Awkward Named Person training video reveals more than intended

If someone had set out to make a video demonstrating how the Named Person marginalises families, they could not have done a better job than this training video from Angus Council.

It’s designed to help professionals think about child’s planning meetings. If you have the stamina you can watch the 30 minute video in full but we’ve provided a few clips below.

No doubt the video deliberately portrays some bad practice, which professionals are meant to spot. But you can’t help feeling that it reveals more than the makers intended about the inherent problems of Named Persons.

It’s almost as if they want to show how awful the whole thing is.

In a room full of strangers talking GIRFEC and SHANARRI jargon, the Named Person thanks the mother for attending as if she’s just another agency. It seems mum has not been meeting national standards for parenting. But the professionals are too busy, too stressed, and too under-trained to do anything more than go over checklists.

Instead of getting help, mum gets a child’s plan meeting to make her more aware of her deficiencies.

Who’s who?

The video is a dramatised meeting. It begins with a headteacher saying hello to all those in attendance. She is the child’s Named Person.

As we all know, the new law gives her power to speak to the child, including about very personal issues, and provide information or advice, and obtain and share confidential information on the family – all without requiring consent.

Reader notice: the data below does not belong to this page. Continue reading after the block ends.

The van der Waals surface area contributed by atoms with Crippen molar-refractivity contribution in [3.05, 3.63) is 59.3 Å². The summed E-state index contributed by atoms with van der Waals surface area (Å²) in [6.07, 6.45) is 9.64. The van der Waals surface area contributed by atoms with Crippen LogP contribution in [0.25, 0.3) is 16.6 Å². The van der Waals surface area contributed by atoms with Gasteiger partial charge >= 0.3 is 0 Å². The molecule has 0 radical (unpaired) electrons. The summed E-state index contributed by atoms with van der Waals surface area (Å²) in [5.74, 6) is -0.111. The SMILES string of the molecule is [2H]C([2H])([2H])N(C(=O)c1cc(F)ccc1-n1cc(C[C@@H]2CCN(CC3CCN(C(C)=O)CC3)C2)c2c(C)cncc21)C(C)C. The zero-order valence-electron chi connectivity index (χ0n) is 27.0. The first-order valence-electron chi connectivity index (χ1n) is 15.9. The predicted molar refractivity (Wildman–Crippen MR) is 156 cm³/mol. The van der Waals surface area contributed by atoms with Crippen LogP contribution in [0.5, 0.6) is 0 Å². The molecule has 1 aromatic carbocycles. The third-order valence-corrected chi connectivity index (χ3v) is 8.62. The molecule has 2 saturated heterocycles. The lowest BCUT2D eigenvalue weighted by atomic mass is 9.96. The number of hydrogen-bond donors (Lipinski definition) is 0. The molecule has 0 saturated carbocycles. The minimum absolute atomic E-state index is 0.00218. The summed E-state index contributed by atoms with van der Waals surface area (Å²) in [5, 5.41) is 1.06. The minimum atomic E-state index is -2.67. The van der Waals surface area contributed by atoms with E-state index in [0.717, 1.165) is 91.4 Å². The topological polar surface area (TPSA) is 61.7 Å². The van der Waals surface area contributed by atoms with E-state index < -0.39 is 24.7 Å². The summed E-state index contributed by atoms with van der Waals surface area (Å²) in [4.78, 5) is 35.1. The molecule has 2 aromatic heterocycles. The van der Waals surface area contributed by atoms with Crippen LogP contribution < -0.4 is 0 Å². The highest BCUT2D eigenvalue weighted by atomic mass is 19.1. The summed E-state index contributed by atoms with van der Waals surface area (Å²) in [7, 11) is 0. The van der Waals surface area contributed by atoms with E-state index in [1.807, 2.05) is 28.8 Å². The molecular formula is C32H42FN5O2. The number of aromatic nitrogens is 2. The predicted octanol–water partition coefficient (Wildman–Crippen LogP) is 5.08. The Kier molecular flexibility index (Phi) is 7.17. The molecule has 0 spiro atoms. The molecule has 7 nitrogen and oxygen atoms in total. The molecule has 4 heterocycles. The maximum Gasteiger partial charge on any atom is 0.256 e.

The headteacher refers to GIRFEC, Getting it Right for Every Child, a national policy.

Under the Named Person scheme, professionals are supposed to use GIRFEC to measure a child’s ‘wellbeing’. They do this by referring to eight SHANARRI ‘wellbeing’ indicators: “safe, healthy, achieving, nurtured, active, respected, responsible and included”.


If this sounds confusing, that’s because it is. A child’s ‘wellbeing’ will be monitored using a whole range of strange graphics.

Guidance on implementing the scheme includes a ‘National Practice Model’, which has been drawn up using a series of diagrams called the ‘Wellbeing Wheel’, the ‘My World Triangle’ and the ‘Resilience Matrix’. In total, teachers and health visitors will need a working knowledge of 221 risk indicators and 308 ‘wellbeing’ indicators.

The headteacher/Named Person in the video is shown fumbling with a huge copy of the matrix.

According to the video, teachers could also be responsible for filling out new ‘wellbeing web’ forms, potentially for dozens of children, before passing them on to a Named Person.


People don’t like the Named Person scheme because it undermines parents. The video shows how alone the parent is in these situations. An array of professionals and practitioners, who are probably mostly complete strangers, are discussing the family’s very personal and private matters. It’s intimidating and humiliating. How difficult would it be for a parent to voice a different perception of the problem at one of these meetings? Or to say they don’t accept all of the concerns the practitioners have? Or even to refuse to consent?

Information sharing

Families are concerned that the Named Person scheme will lead to an invasion of their privacy, with data being passed from agency to agency.

This has been one of the biggest issues since the scheme was first announced. Notice how the mum’s mental health worker says: “A lot of the information is sensitive. I just can’t discuss it”. And then she proceeds to talk about it anyway.

‘How not to do it’

We all understand the challenges faced by councils trying to help families, both those who ask for help, and those who need it but won’t accept it.

But the Named Person scheme with its all-pervading SHANARRI indicators, is not the answer. This video shows why. It’s a ‘how not to do it’ video. But is it even possible to make a video that would make this whole cumbersome, jargon-ridden, patronising policy look or feel any better than this?